[By Duncan McLeod]
Telkom has sent its customers a newsletter with their bills this month in which it tries to rubbish the uncapped broadband offerings introduced by MWeb and other service providers. Instead, it shows how Telkom is still stuck in the past.
The newsletter article — headlined “Broadband: put a cap on it!” — doesn’t once mention MWeb by name, but the Naspers- owned Internet service provider is clearly in the incumbent fixed-line operator’s sights.
Telkom tells its customers: “The introduction of uncapped broadband was supposed to bring with it pure Internet joy. But it’s become very clear that all that joy is subject to terms and conditions that are hidden in the small print. It’s unfortunate, but that’s what you get when you buy uncapped broadband in SA.”
This is rich, coming from a company that for years has engaged in price gouging and whose control over telecommunications has kept the rate of broadband penetration abysmally low.
Instead of managing to convince customers to stay with Telkom’s Internet service provider, I’ll bet the newsletter has had the opposite effect. People aren’t stupid.
The problem is not that Telkom hasn’t introduced uncapped offerings, it’s that it has done its best to give its customers as little bandwidth as possible for years, while charging as much as possible.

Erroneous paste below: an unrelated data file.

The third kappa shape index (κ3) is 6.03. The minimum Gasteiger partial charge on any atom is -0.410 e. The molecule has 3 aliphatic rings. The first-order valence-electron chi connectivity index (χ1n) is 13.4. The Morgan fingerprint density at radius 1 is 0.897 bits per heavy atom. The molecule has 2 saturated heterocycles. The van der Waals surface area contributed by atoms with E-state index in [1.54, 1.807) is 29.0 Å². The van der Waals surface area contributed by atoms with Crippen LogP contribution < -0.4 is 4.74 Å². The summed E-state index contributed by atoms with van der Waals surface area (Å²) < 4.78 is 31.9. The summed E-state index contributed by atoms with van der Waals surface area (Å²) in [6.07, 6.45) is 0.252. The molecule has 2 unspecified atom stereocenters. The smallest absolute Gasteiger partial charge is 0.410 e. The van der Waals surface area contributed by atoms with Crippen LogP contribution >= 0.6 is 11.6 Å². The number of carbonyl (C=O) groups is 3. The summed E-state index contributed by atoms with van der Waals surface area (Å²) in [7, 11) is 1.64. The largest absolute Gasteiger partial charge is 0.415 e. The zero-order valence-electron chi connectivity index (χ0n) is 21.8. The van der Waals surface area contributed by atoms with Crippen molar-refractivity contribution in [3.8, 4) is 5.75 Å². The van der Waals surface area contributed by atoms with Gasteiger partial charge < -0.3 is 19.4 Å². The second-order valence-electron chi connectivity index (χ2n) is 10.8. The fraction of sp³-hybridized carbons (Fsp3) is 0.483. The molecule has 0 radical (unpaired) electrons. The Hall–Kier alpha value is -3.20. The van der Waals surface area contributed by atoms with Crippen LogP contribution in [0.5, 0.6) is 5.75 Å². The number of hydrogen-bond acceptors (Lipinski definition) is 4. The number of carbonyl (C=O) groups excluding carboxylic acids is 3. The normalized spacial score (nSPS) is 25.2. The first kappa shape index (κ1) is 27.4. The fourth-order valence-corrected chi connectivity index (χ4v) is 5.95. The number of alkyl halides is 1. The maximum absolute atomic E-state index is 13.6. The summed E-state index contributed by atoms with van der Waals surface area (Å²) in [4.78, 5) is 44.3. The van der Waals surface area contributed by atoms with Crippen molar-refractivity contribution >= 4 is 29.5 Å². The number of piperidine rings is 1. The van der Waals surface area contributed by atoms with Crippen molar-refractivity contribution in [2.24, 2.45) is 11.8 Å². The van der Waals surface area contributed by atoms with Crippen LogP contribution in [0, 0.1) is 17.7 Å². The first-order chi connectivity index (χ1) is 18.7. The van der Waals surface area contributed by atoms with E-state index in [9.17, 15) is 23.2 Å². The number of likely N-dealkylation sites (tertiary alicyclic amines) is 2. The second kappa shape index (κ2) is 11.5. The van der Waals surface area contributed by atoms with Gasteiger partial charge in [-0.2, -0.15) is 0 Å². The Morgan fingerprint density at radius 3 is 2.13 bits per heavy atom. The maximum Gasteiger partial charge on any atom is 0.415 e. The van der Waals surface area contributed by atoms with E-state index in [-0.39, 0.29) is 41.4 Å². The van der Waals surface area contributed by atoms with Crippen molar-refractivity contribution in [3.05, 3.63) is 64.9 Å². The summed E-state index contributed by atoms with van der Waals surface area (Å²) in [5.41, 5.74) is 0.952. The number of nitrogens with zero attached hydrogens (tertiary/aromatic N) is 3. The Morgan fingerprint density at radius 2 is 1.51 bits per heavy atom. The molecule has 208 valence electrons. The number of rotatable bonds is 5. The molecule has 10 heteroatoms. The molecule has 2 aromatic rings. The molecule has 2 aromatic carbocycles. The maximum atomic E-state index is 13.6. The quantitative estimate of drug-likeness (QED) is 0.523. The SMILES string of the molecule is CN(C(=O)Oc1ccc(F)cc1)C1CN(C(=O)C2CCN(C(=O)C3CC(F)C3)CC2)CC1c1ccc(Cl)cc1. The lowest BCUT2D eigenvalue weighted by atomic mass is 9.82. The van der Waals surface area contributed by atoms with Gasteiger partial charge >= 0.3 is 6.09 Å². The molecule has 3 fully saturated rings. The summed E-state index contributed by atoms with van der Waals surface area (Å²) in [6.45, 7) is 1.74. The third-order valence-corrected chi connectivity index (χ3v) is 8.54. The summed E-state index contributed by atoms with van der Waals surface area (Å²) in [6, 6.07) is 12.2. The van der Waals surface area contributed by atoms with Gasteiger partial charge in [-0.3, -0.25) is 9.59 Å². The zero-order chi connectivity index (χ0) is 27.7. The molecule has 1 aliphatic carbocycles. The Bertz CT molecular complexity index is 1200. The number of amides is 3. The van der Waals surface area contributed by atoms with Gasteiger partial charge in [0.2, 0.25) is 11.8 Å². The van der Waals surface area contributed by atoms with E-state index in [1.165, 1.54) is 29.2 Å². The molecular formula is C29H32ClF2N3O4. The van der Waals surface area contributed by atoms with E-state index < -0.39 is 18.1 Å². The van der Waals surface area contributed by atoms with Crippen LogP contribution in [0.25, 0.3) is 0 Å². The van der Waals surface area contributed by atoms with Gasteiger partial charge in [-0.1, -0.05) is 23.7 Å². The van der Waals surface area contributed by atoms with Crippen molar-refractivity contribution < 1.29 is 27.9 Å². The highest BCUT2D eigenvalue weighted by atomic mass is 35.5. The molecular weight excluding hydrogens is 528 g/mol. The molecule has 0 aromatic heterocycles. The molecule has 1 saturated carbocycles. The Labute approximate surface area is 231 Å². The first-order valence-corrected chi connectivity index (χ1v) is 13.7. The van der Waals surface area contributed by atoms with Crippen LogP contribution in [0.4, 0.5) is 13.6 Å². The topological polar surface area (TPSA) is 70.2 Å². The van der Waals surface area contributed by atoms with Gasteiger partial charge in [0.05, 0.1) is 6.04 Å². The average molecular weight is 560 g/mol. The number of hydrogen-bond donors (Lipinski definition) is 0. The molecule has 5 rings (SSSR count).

Telkom’s broadband customers are like Oliver Twist in the Charles Dickens novel. “Please, sir, can I have some more?”
When Telkom first introduced digital subscriber line (DSL) broadband in SA nearly a decade ago, it set a monthly bandwidth cap of 3GB. Only recently has it increased its top-end package to 5GB and thrown in some “free” local bandwidth, which is of little use to anyone.
Consider that since Telkom introduced DSL, the Web has gone from a mostly static text- and picture-based experience to one where video — via services like YouTube — now makes up a considerable proportion of online traffic. A 5GB cap doesn’t begin to cut it anymore.
Thankfully, there are alternatives. Seacom, the new undersea cable on the east coast, has allowed progressive service providers such as MWeb and Afrihost to slash per-gigabyte bandwidth prices and introduce the first relatively affordable uncapped offerings.
Instead of reacting, as it should have, to defend its market share from assault, Telkom has chosen to wage an ill-thought-out marketing war. Consumers will vote with their feet.
The question is, how long will it take Telkom to wake up to the fact that it’s no longer the only game in town and that it has to react quickly to market changes?
Part of the problem is that Telkom still controls the local loop, the portion of the network that connects you to your Internet service provider. This means that even if you buy your bandwidth from a third-party service provider, Telkom is still receiving most of your monthly spend. It’s one of the last remaining areas where Telkom is still able to impose monopoly rents, and it continues to do so, especially for higher-speed DSL.
The solution is local-loop unbundling, a complex process where the other telecoms providers are given access to the incumbent operator’s local loop. It’s meant to happen by November 2011, though regulatory deadlines in SA have an unfortunate habit of slipping.
When it does happen, though, the access costs for broadband should tumble, triggering a fresh price war.
If Telkom’s strategy then, like now, is to diss its competitors and refuse to react to market changes, it really will be up a muddy creek without a paddle.